TO PARAPHRASE Steve (Chippa) Tjepkema at 4X4 Australia and then editor Ron Moon, the initial driver briefing for 2018: “The fact that you guys are here is evidence that the event’s new format is working.” The inaugural Outback Challenge was run in 1999. It was fully supported by the publishers of sponsored by ARB and Warn, and organised by Sharyn and Paul Vanderhorst (Sharyn being Ron’s deputy at the time). The event developed over the next decade from a muddle of stages more like a travelling 4WD club gymkhana, to a week-long, true hardcore off-road navigational race.
Chippa, a two-time winner of the event, reinvented the Outback Challenge in 2014. Using the traditional format of six days and up to 25 special stages – in terrain varying from the cloying mud of the Darling River overflows around Menindee, to the yellow sand dunes of Denien and the brutal rocks of the Barrier Ranges – he finessed the event further, to make it a true trial of vehicle and a demanding test of the crew’s navigational skills.
A big part of the event was always the self-reliance aspect, where crews were penalised for seeking outside assistance. Crews could help each other, and great effort was put into completing stages and achieving as few DNFs (did not finish) as possible. The camaraderie, the compromise and the improvisation in repairing breakages became legend.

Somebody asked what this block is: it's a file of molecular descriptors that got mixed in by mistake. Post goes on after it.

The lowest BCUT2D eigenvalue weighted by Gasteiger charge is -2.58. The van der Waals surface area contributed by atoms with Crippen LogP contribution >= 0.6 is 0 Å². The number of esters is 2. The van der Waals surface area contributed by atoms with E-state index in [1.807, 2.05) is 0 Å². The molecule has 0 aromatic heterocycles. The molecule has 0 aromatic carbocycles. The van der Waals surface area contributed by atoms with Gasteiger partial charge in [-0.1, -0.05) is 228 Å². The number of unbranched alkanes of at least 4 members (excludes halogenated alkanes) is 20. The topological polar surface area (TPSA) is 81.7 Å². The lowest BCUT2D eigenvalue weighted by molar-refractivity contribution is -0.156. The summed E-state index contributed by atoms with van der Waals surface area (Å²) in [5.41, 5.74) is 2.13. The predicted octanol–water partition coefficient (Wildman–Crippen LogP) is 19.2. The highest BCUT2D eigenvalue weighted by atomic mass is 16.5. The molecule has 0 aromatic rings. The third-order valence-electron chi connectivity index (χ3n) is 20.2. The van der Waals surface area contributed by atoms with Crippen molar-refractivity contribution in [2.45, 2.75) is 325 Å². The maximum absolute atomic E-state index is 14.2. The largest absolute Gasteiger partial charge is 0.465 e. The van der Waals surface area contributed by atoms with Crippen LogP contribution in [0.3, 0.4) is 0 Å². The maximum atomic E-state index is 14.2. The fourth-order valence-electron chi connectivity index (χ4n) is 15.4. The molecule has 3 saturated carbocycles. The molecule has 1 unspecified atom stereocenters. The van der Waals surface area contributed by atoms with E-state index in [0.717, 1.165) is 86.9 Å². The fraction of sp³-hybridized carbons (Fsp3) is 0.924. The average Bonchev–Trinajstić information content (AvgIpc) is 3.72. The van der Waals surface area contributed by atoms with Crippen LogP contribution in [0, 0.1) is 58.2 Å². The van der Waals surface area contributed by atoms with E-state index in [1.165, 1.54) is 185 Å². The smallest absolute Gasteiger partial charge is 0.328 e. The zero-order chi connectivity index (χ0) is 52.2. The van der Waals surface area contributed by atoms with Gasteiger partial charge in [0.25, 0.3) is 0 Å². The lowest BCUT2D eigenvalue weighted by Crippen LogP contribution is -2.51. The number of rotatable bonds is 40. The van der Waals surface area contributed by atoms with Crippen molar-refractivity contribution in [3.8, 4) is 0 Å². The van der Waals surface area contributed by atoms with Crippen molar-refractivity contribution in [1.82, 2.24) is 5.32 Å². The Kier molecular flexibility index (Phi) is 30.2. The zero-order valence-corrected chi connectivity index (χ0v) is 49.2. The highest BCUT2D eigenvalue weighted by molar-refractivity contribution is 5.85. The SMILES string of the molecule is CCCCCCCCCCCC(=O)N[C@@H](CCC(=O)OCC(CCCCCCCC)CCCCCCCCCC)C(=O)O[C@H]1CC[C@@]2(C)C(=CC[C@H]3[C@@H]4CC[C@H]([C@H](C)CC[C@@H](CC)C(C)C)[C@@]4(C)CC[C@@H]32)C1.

But the event’s participation rate was waning. Maybe the cancellation through wet weather of the 2016 event disheartened many; it wasn’t the wet conditions of the competition areas that saw it cancelled, but the closing of public roads between those areas. Or perhaps it was simply getting too hard for some?
Myriad ideas were thrown around to generate interest. Many diehard, long-time competitors wanted no change, but changes were needed or the event faced extinction. Shortening the OBC to three days and having a central camp with pits where vehicles could be repaired was the chosen format. And for the first time, motorcycles were included in the final, long special stage (dubbed Mad Max because of nearby Silverton’s association with the Max 200kmspecial stage was promoted as a "hard enduro" with the catch word being "epic"
The four-wheeled vehicles, which have now developed intomuch specialised winch-event machines, competed for the traditional trophy of a mounted Barrier Ranges rock, over the three days. Obstacles included crawling and bouncing over boulders, fast sandy creek punishing seven special stages Max), most involving cross-country, point-to-point navigation, with some random navigation stages.
All special stages were on private property, with the base camp being onMount Gipps, about 35kmfrom Broken Hill. Other properties used includedWendalpa and Poolamacca. Because of the Silverton Hotel’s support in the past, ameet and greet was held there on the Wednesday preceding the event – a cheerio to the publicans, Pete and Patsy.